ATM surcharges also rise predictably, and this year the average, $1.97, is nearly 10 percent higher than last year’s average of $1.78. The surcharge is a fee the owner of the ATM charges nonaccount holders. In other words, if you’re a Bank A customer and you use Bank B’s ATM; Bank B will zap your account with a surcharge.
Don’t count on being near an ATM that doesn’t have a surcharge when you need some cash; 99.2 percent of ATMs surcharge.
Running out of cash when a branch of your bank is nowhere in sight is especially costly because most banks charge their customers for using another company’s ATM. The average fee for that is $1.46, up from $1.25 a year ago. So expect to get dinged on both ends.
Banks rake in billions of dollars annually in ATM fees. Why contribute to that? These are fees that are easily avoidable with a little bit of planning. Estimate your cash needs for the day or the week, or your vacation, and make a point of using your bank’s ATMs. In a pinch, you can get small amounts of cash when you make debit transactions at many businesses, but if you end up buying something pricey you don’t need, it may defeat the purpose.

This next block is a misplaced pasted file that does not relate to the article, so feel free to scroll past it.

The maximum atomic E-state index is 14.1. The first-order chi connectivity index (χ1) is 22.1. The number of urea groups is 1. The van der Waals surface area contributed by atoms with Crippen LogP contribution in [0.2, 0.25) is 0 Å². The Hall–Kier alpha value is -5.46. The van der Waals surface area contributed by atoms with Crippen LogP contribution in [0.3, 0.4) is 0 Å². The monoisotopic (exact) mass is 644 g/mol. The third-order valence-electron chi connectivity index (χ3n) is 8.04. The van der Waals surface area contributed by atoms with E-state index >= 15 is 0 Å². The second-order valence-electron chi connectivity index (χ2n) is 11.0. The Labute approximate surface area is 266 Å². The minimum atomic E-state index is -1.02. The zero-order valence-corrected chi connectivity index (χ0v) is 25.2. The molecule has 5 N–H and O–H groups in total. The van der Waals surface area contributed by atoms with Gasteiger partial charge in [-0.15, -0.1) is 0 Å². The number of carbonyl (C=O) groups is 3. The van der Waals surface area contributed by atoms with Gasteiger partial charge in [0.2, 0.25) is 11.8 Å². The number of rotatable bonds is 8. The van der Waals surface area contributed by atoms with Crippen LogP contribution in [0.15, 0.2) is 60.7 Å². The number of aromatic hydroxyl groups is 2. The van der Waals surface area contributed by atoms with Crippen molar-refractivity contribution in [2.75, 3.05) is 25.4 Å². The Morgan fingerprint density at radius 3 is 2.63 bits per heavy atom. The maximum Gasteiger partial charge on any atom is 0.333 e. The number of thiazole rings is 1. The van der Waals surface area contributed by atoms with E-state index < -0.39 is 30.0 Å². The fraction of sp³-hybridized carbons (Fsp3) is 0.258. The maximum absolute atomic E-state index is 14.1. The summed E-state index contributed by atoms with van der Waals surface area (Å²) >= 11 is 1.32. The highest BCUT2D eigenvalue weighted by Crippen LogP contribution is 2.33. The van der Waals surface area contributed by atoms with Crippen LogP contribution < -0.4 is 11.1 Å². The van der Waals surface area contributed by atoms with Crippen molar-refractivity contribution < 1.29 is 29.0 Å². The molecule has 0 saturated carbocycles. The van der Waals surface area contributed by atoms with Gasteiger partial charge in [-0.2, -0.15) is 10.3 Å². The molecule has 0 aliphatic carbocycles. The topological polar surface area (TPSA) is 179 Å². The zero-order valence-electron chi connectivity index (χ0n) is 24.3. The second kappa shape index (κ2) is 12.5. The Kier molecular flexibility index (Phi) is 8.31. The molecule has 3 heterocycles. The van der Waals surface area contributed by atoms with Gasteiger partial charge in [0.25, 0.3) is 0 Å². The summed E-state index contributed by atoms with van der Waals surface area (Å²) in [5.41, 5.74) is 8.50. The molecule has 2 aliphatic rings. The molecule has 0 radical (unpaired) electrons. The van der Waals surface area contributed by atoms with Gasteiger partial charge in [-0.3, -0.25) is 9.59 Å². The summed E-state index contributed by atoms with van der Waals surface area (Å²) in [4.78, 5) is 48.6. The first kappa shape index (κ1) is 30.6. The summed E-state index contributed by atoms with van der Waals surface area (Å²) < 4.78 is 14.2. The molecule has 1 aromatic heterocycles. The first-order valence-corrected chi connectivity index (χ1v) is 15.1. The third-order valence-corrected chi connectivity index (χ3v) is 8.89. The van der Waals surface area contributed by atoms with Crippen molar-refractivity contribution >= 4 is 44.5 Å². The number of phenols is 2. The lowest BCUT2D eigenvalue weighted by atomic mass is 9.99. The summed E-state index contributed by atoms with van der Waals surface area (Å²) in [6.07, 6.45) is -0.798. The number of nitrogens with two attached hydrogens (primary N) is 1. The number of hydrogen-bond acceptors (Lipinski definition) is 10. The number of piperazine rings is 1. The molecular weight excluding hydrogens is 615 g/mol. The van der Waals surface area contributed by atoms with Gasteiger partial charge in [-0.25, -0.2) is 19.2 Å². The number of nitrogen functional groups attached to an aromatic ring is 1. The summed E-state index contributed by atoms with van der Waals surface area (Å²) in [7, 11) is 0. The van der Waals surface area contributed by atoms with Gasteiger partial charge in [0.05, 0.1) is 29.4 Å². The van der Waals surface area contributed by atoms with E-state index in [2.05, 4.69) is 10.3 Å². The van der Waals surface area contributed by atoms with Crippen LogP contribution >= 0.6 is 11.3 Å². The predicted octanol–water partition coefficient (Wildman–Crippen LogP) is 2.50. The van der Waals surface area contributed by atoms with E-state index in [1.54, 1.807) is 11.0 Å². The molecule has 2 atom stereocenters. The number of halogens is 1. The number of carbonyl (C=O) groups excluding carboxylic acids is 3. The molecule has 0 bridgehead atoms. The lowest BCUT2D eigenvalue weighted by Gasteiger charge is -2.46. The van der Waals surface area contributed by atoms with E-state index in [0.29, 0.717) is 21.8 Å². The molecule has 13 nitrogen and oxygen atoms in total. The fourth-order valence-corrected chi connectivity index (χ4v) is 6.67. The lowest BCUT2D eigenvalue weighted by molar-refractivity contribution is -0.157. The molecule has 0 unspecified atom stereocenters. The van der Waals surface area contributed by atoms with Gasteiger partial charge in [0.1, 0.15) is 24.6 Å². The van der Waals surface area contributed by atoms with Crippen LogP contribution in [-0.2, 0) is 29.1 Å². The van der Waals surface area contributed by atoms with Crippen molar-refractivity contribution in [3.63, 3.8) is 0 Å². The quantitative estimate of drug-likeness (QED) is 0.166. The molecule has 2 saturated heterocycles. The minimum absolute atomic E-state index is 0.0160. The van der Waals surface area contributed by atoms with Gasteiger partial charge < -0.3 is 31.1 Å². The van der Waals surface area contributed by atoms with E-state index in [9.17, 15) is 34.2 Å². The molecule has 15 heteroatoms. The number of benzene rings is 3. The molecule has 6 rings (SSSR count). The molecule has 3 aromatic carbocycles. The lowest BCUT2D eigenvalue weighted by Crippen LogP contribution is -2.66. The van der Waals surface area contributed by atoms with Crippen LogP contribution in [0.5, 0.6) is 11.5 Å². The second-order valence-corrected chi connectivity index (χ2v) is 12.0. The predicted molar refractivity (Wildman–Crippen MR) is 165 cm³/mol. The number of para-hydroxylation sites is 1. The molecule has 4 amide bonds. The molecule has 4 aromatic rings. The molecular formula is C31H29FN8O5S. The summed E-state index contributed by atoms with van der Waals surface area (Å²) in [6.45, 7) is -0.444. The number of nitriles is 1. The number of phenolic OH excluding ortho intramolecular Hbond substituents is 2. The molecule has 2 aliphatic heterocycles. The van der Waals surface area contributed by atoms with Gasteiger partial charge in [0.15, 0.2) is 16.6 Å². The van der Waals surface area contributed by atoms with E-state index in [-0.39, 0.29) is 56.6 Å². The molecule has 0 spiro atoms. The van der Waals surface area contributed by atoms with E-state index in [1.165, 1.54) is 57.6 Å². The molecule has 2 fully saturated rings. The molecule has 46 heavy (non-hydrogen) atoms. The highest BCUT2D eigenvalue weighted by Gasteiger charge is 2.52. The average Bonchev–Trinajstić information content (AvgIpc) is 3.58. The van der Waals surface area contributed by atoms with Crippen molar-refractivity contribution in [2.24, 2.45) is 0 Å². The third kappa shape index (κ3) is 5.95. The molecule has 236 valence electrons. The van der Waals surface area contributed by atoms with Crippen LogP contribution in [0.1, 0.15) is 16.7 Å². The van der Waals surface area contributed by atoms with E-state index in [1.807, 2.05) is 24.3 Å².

Methodology: Bankrate.com surveyed one interest checking account and one noninterest checking account at the largest banks and thrifts in each of 25 large markets to find the latest trends on checking account and ATM fees. There were 247 interest accounts and 226 noninterest accounts surveyed at 249 banks and thrifts in the top 25 metropolitan areas.
Bankrate.com also looked at 22 checking accounts at 18 institutions offering online accounts and compared them to their brick-and-mortar counterparts.